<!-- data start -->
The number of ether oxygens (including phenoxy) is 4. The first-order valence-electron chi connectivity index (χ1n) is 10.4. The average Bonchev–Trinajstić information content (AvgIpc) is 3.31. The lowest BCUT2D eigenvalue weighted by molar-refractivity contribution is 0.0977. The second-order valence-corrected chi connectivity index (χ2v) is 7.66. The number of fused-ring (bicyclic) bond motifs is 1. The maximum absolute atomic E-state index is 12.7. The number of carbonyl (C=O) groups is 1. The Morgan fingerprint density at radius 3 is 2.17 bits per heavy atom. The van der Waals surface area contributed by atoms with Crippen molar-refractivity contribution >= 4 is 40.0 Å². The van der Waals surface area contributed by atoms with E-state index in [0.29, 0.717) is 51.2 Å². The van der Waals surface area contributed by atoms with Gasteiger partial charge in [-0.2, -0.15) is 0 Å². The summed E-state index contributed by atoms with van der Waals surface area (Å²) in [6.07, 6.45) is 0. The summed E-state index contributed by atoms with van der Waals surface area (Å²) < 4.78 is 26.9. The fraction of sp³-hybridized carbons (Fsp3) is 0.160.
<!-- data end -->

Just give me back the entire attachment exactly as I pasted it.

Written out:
The number of ether oxygens (including phenoxy) is 4. The first-order valence-electron chi connectivity index (χ1n) is 10.4. The average Bonchev–Trinajstić information content (AvgIpc) is 3.31. The lowest BCUT2D eigenvalue weighted by molar-refractivity contribution is 0.0977. The second-order valence-corrected chi connectivity index (χ2v) is 7.66. The number of fused-ring (bicyclic) bond motifs is 1. The maximum absolute atomic E-state index is 12.7. The number of carbonyl (C=O) groups is 1. The Morgan fingerprint density at radius 3 is 2.17 bits per heavy atom. The van der Waals surface area contributed by atoms with Crippen molar-refractivity contribution >= 4 is 40.0 Å². The van der Waals surface area contributed by atoms with E-state index in [0.29, 0.717) is 51.2 Å². The van der Waals surface area contributed by atoms with Gasteiger partial charge in [-0.2, -0.15) is 0 Å². The summed E-state index contributed by atoms with van der Waals surface area (Å²) in [6.07, 6.45) is 0. The summed E-state index contributed by atoms with van der Waals surface area (Å²) < 4.78 is 26.9. The fraction of sp³-hybridized carbons (Fsp3) is 0.160.